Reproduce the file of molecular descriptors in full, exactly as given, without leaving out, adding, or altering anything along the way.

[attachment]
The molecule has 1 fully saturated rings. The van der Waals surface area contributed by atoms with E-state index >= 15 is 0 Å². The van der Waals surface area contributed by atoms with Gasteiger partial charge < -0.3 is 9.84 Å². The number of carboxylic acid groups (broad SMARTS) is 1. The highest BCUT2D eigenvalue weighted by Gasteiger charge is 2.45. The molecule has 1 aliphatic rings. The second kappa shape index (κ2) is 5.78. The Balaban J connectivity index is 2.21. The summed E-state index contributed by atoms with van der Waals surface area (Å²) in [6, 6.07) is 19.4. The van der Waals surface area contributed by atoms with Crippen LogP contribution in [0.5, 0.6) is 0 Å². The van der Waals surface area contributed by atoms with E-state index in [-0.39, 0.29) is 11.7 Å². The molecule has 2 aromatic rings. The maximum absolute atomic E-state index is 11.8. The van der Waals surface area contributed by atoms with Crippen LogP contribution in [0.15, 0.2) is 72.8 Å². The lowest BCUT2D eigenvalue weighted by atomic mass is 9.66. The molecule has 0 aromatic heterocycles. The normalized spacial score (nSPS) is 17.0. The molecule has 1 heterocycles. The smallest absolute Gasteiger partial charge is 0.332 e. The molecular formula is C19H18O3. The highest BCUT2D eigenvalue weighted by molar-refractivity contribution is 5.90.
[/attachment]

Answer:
The molecule has 1 fully saturated rings. The van der Waals surface area contributed by atoms with E-state index >= 15 is 0 Å². The van der Waals surface area contributed by atoms with Gasteiger partial charge < -0.3 is 9.84 Å². The number of carboxylic acid groups (broad SMARTS) is 1. The highest BCUT2D eigenvalue weighted by Gasteiger charge is 2.45. The molecule has 1 aliphatic rings. The second kappa shape index (κ2) is 5.78. The Balaban J connectivity index is 2.21. The summed E-state index contributed by atoms with van der Waals surface area (Å²) in [6, 6.07) is 19.4. The van der Waals surface area contributed by atoms with Crippen LogP contribution in [0.5, 0.6) is 0 Å². The van der Waals surface area contributed by atoms with E-state index in [-0.39, 0.29) is 11.7 Å². The molecule has 2 aromatic rings. The maximum absolute atomic E-state index is 11.8. The van der Waals surface area contributed by atoms with Crippen LogP contribution in [0.15, 0.2) is 72.8 Å². The lowest BCUT2D eigenvalue weighted by atomic mass is 9.66. The molecule has 0 aromatic heterocycles. The normalized spacial score (nSPS) is 17.0. The molecule has 1 heterocycles. The smallest absolute Gasteiger partial charge is 0.332 e. The molecular formula is C19H18O3. The highest BCUT2D eigenvalue weighted by molar-refractivity contribution is 5.90.